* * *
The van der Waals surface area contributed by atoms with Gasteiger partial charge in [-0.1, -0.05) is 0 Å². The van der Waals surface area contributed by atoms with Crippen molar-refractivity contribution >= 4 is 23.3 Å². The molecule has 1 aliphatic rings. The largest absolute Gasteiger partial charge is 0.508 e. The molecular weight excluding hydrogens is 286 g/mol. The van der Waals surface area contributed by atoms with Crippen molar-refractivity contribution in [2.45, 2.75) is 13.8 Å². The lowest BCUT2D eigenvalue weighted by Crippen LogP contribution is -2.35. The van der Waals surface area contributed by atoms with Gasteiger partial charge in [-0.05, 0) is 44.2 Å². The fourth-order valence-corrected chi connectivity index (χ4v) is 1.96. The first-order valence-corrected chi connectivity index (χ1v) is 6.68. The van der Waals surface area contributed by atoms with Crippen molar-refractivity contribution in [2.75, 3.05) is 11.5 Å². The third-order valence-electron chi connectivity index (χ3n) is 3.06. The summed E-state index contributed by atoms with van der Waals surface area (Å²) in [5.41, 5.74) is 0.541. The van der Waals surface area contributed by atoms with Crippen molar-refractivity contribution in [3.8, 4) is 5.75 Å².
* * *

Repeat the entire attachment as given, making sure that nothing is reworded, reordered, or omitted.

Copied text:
The van der Waals surface area contributed by atoms with Gasteiger partial charge in [-0.1, -0.05) is 0 Å². The van der Waals surface area contributed by atoms with Crippen molar-refractivity contribution >= 4 is 23.3 Å². The molecule has 1 aliphatic rings. The largest absolute Gasteiger partial charge is 0.508 e. The molecular weight excluding hydrogens is 286 g/mol. The van der Waals surface area contributed by atoms with Crippen molar-refractivity contribution in [2.45, 2.75) is 13.8 Å². The lowest BCUT2D eigenvalue weighted by Crippen LogP contribution is -2.35. The van der Waals surface area contributed by atoms with Gasteiger partial charge in [-0.05, 0) is 44.2 Å². The fourth-order valence-corrected chi connectivity index (χ4v) is 1.96. The first-order valence-corrected chi connectivity index (χ1v) is 6.68. The van der Waals surface area contributed by atoms with Crippen molar-refractivity contribution in [2.75, 3.05) is 11.5 Å². The third-order valence-electron chi connectivity index (χ3n) is 3.06. The summed E-state index contributed by atoms with van der Waals surface area (Å²) in [5.41, 5.74) is 0.541. The van der Waals surface area contributed by atoms with Crippen molar-refractivity contribution in [3.8, 4) is 5.75 Å².